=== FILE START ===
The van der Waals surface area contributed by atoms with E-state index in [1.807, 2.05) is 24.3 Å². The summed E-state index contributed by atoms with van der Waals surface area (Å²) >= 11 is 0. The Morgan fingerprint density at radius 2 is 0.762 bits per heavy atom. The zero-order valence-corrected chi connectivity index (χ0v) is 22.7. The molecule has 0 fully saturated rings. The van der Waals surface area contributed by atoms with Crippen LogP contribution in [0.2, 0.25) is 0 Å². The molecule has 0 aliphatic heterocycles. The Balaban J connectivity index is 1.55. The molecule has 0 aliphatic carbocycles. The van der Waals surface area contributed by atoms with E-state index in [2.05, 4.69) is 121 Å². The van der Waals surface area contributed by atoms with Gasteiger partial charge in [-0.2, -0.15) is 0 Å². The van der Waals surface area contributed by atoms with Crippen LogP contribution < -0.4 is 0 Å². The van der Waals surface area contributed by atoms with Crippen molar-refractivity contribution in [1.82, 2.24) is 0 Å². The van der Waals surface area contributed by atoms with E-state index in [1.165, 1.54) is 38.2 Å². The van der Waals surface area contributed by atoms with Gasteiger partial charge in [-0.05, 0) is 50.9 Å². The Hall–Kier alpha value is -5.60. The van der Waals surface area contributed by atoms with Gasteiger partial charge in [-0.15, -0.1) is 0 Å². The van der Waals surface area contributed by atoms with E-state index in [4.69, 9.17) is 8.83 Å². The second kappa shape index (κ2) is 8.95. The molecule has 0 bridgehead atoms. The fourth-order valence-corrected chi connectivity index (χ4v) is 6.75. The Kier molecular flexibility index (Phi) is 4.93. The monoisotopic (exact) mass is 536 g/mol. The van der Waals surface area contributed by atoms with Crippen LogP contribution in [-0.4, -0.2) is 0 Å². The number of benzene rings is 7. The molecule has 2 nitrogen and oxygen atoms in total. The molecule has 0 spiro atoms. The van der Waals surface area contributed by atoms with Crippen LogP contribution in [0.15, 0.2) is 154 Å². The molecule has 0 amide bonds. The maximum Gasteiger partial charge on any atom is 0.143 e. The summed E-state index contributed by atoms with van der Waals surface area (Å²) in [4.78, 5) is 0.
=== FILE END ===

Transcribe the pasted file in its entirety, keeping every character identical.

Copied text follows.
The van der Waals surface area contributed by atoms with E-state index in [1.807, 2.05) is 24.3 Å². The summed E-state index contributed by atoms with van der Waals surface area (Å²) >= 11 is 0. The Morgan fingerprint density at radius 2 is 0.762 bits per heavy atom. The zero-order valence-corrected chi connectivity index (χ0v) is 22.7. The molecule has 0 fully saturated rings. The van der Waals surface area contributed by atoms with Crippen LogP contribution in [0.2, 0.25) is 0 Å². The molecule has 0 aliphatic heterocycles. The Balaban J connectivity index is 1.55. The molecule has 0 aliphatic carbocycles. The van der Waals surface area contributed by atoms with E-state index in [2.05, 4.69) is 121 Å². The van der Waals surface area contributed by atoms with Gasteiger partial charge in [-0.2, -0.15) is 0 Å². The van der Waals surface area contributed by atoms with Crippen LogP contribution < -0.4 is 0 Å². The van der Waals surface area contributed by atoms with Crippen molar-refractivity contribution in [1.82, 2.24) is 0 Å². The van der Waals surface area contributed by atoms with E-state index in [1.165, 1.54) is 38.2 Å². The van der Waals surface area contributed by atoms with Gasteiger partial charge in [-0.05, 0) is 50.9 Å². The Hall–Kier alpha value is -5.60. The van der Waals surface area contributed by atoms with Gasteiger partial charge in [-0.15, -0.1) is 0 Å². The van der Waals surface area contributed by atoms with E-state index in [4.69, 9.17) is 8.83 Å². The second kappa shape index (κ2) is 8.95. The molecule has 0 bridgehead atoms. The fourth-order valence-corrected chi connectivity index (χ4v) is 6.75. The Kier molecular flexibility index (Phi) is 4.93. The monoisotopic (exact) mass is 536 g/mol. The van der Waals surface area contributed by atoms with Crippen LogP contribution in [-0.4, -0.2) is 0 Å². The number of benzene rings is 7. The molecule has 2 nitrogen and oxygen atoms in total. The molecule has 0 spiro atoms. The van der Waals surface area contributed by atoms with Crippen LogP contribution in [0.15, 0.2) is 154 Å². The molecule has 0 amide bonds. The maximum Gasteiger partial charge on any atom is 0.143 e. The summed E-state index contributed by atoms with van der Waals surface area (Å²) in [4.78, 5) is 0.